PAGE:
ImmunoGen Is Living Life in the Fast Lane

During election time, it's not uncommon for some important newsworthy stories to get lost in the mix. One of those stories emerged Tuesday when ImmunoGen (Nasdaq: IMGN  ) and partner Roche (NASDAQOTH: RHHBY  ) announced that T-DM1, their experimental drug to treat HER2-positive breast cancer, has been awarded a priority review by the Food and Drug Administration with a decision date expected for, or before, Feb. 26. ImmunoGen also announced that the European Medicines Agency has accepted Roche's marketing application for TDM-1 and put it under review.

T-DM1 has predominantly streamlined through clinical trials, with late-stage data demonstrating a 32% reduction in overall risk of death relative to the current treatment standard. In addition, T-DM1 improved the overall median survival rate to 30.9 months compared with the combination of GlaxoSmithKline's (NYSE: GSK  ) Tykerb and Roche's Xeloda, which had a median overall survival rate of 25.1 months. 

A priority review is an important win for ImmunoGen on multiple fronts. Unlike Roche, ImmunoGen has no FDA-approved drugs, and it will continue to burn through its cash until it does. With $233.6 million in cash as of its latest quarter, that's hardly an immediate worry, but it nonetheless remains a concern on shareholders' minds. It's also worth noting that ImmunoGen's royalty rate on T-DM1 sales isn't nearly as lucrative as many on Wall Street had predicted. As my Foolish colleague Alex Planes noted two weeks ago, ImmunoGen is only expected to receive a 3% royalty on sales of the drug until it generates more than $700 million in sales each year, upon which the rate jumps to 5%. Many analysts were looking for this rate to begin at 5% (or higher), which makes getting this drug to market sooner rather than later all the more important.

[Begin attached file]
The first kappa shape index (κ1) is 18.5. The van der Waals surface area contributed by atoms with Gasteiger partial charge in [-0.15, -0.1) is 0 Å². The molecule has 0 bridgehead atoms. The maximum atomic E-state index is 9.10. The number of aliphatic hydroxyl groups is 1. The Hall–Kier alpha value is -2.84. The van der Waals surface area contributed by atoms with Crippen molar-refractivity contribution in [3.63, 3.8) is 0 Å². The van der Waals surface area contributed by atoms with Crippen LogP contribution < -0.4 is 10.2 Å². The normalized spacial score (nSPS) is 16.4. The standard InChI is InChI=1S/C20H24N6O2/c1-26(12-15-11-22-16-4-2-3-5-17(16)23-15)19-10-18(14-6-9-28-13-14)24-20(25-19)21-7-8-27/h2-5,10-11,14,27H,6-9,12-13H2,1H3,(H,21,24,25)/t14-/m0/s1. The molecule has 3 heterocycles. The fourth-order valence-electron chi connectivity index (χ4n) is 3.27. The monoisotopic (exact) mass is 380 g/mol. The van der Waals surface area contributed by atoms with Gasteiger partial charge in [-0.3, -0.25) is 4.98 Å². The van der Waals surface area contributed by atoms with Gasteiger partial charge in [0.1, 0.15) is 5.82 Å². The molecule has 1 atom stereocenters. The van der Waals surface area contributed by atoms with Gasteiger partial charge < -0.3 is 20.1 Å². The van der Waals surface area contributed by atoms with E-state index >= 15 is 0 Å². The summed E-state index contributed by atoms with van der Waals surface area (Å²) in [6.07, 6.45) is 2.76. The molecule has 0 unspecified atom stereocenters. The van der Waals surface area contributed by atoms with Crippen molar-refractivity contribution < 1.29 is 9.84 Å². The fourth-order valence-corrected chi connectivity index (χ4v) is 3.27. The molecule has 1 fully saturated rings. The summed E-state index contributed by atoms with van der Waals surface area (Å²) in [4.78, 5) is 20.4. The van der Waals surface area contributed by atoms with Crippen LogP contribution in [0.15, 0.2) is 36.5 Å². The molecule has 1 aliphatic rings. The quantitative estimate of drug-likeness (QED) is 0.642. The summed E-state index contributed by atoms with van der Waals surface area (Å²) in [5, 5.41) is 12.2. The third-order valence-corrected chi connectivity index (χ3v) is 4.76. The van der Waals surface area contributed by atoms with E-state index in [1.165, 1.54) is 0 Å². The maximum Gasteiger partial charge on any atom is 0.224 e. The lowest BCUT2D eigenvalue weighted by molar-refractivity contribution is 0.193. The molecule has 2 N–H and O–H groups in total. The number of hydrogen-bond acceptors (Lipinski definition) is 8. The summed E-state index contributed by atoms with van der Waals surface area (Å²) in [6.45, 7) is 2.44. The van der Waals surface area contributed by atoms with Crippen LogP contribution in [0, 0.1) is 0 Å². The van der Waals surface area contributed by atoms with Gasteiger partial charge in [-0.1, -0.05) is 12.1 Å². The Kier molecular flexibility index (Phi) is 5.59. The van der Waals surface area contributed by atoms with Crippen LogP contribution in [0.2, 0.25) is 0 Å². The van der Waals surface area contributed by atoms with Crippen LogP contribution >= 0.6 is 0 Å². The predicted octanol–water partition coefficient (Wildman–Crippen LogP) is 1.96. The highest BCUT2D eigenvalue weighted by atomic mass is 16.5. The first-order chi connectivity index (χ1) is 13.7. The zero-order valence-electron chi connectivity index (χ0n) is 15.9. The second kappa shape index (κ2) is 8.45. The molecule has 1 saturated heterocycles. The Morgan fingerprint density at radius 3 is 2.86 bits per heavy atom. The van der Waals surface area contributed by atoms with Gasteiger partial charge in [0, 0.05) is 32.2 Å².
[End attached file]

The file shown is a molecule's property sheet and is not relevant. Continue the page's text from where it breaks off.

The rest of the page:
This is also an important step for ImmunoGen's antibody-drug conjugate competitor Seattle Genetics (Nasdaq: SGEN  ) , which currently has one FDA-approved drug -- Adcetris for the treatment of Hodgkin's lymphoma -- as well as 12 clinical stage ADC treatments focused on solid and blood-based tumors. The FDA appears to be taking a positive stance on bringing ADC drugs to review quickly because of their efficacy, which could bode well for Seattle Genetics in the immediate future.

On top of having a big pipeline like Seattle Genetics', ImmunoGen also has strong collaborative partnerships. In particular, its partnership with Roche in developing T-DM1, and with Sanofi (NYSE: SNY  ) in developing SAR3419 -- currently a mid-stage trial treatment for diffuse large B-cell lymphoma and B-cell acute lymphoblastic leukemia -- are its most crucial. 

It looks like it's pedal-to-the-metal time for ADC developers, and ImmunoGen appears more than ready to burn some rubber in the fast lane.

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